3. add to cart immediately.

Underneath the quick view pop up, you can see that you haven’t left the page where the rest of the products are displayed.

If you customer decides they don't want to add it to their cart just yet, they can simple click out and keep shopping instead of clicking a back button and having to find their place on the page again. 

You can continue shopping with everything in front of you, instead of having to physically navigate back to the previous page. Less clicks is always better!

 

Ennigaldi

Take a look at the purse company, Ennigaldi, out of the UK. 

Ennigaldi takes advantage of the quick view space by adding in more photos of the product.

They want you to see all views and details of their products right from the beginning: the front, the back and inside.

Included is also a way for you to select the quantity that you want to purchase, then add it to your cart. 

Your individual product page is really where you can get more in depth about the product and allow it to shine. This is the perfect place to put care instructions, sizing charts, and related products for further viewing.

Let's take a look at an independent product page:


 

Individual Product Pages

 

Cultured Guru

Let's take a look at Cultured Guru’s individual product pages. They're a company that sells fermented foods in these swaggy jars for you to buy.

Cultured Guru takes advantage of their individual product pages space by including information on their fermenting process for that specific product.

This is great for two reasons: some people are interested in the product, but may not know what the hell fermentation is.

Secondly, this is a prime opportunity for the brand to show their expertise and let customers and viewers into how they make their products.

People want to know these things trust me! It’s transparency and willingness to talk about their process that instills trust and authenticity into their customers.

 

When it comes to quick view, Cultured Guru doesn’t use it for good reasons. The quick view works great when you don’t have that much to add to the description of the product.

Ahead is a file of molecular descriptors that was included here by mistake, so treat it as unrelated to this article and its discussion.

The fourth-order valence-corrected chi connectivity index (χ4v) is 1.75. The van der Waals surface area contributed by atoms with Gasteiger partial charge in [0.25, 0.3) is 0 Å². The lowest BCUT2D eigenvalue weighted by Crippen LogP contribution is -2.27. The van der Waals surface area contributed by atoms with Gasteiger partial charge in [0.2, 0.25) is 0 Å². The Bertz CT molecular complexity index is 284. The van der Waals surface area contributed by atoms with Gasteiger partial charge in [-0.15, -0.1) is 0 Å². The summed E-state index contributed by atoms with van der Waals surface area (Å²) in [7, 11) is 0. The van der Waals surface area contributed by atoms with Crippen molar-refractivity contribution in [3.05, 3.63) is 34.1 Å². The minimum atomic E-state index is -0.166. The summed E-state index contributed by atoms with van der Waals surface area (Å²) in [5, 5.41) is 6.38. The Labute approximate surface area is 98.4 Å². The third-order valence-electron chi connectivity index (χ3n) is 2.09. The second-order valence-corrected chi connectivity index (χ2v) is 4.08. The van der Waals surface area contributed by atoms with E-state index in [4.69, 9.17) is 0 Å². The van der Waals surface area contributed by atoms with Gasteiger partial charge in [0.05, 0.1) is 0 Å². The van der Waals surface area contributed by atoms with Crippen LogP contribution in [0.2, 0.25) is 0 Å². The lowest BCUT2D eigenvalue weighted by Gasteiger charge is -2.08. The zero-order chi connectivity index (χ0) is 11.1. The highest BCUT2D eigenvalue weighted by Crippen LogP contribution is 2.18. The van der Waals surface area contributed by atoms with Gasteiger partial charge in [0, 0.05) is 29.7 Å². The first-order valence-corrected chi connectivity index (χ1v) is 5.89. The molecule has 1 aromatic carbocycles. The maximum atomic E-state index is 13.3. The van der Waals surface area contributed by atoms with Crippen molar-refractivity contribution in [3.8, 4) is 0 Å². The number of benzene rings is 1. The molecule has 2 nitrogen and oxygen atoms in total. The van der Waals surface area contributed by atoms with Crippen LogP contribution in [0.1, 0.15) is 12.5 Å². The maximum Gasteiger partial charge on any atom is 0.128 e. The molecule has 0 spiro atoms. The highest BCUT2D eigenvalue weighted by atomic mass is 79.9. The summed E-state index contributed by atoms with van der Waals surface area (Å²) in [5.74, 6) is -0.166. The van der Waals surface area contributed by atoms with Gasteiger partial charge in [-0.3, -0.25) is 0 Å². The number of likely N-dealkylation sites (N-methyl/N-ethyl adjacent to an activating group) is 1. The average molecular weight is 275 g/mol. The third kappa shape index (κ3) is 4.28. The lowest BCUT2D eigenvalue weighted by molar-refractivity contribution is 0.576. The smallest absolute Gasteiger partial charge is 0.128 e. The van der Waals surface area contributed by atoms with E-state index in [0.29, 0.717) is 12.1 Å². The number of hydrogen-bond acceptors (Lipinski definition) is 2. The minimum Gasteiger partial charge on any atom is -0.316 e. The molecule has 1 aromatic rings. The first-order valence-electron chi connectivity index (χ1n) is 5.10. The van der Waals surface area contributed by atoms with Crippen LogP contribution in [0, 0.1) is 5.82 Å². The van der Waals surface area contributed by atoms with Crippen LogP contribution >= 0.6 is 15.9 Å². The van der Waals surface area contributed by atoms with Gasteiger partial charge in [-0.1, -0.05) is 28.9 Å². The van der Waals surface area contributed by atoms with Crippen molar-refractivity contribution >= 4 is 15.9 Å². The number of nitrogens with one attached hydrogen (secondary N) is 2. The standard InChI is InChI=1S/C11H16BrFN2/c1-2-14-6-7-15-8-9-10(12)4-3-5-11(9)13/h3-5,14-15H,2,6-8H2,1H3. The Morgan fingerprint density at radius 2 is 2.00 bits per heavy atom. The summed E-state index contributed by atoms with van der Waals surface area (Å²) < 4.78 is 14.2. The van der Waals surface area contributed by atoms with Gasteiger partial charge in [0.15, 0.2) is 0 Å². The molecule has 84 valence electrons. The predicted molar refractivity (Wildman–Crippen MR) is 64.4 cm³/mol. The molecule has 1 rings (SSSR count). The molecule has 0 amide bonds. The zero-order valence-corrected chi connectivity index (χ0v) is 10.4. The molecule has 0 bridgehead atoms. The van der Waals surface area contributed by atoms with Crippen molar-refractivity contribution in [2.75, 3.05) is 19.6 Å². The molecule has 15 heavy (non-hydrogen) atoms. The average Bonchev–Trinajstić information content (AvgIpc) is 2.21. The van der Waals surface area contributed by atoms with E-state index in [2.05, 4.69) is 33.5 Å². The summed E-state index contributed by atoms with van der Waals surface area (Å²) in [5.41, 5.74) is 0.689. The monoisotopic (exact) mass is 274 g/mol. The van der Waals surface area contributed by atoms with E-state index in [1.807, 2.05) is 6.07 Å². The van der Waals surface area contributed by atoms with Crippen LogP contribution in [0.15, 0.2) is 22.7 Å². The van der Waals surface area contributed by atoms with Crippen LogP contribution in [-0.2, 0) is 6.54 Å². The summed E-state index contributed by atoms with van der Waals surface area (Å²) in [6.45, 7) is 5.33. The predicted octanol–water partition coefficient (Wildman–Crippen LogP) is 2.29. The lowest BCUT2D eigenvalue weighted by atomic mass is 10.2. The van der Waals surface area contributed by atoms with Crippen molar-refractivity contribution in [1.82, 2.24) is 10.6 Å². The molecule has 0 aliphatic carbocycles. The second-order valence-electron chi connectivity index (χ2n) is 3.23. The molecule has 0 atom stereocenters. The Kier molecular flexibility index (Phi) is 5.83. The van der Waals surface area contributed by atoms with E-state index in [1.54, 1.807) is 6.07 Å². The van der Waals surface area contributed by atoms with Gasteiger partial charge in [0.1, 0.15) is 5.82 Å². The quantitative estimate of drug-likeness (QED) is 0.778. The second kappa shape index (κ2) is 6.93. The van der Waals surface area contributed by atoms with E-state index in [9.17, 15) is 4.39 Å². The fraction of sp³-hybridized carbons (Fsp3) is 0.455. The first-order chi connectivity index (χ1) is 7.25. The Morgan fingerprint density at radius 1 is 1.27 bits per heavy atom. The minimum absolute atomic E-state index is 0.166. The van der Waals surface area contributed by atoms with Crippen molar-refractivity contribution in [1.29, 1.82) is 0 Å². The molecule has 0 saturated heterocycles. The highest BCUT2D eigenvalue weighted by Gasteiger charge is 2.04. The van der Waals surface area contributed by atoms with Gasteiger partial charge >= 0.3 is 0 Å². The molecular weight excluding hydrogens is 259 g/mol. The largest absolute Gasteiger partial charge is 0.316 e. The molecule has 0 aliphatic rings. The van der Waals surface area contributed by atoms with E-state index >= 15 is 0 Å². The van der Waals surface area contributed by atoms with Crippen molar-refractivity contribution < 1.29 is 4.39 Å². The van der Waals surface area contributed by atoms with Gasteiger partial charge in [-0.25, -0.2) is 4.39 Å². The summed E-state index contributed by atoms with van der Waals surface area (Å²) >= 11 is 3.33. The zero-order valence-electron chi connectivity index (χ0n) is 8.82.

If your descriptions are short and sweet, then quick view is your best friend.

 

Voices of Industry

Voices of Industry is another example.

They have some vital information that they want you to know and read so that's probably why they chose not to use quick view.

This vital information could be care instructions, garment sizing, what fabrics or materials are used, etc. 

They used their individual product page to go more indepth about their products and to tell you a story/give some background (just like Cultured Guru did.)

 
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UNDERNEATH THE BELLS AND WHISTLES

In addition to all of the advanced ecommerce features, Brine includes some coveted Squarespace features:

You can click on the image to the right to see the Brine homepage. (Don't worry about the black boxes on the right. Those are a result of my screen capture extension and they don't show up on your website).

  • Parallax scrolling to give your banner photos some depth and movement.

  • The ability to add blocks on top of banner images (you can see this in action on my homepage as well).

  • Index pages that allow you to create long scrolling page formats. Index pages make for GREAT home pages. Take the vital information from each of your regular pages (about, services, etc) and add them to your index page. All the information that you want visitors to know immediately, are right in the front.

 

When you take a look at Brine's homepage, it's obvious that the focus is on images of the products. There are little snippets of information about the products, about the company, and about their history, but they minimize the amount of text so they can let the images speak for themselves.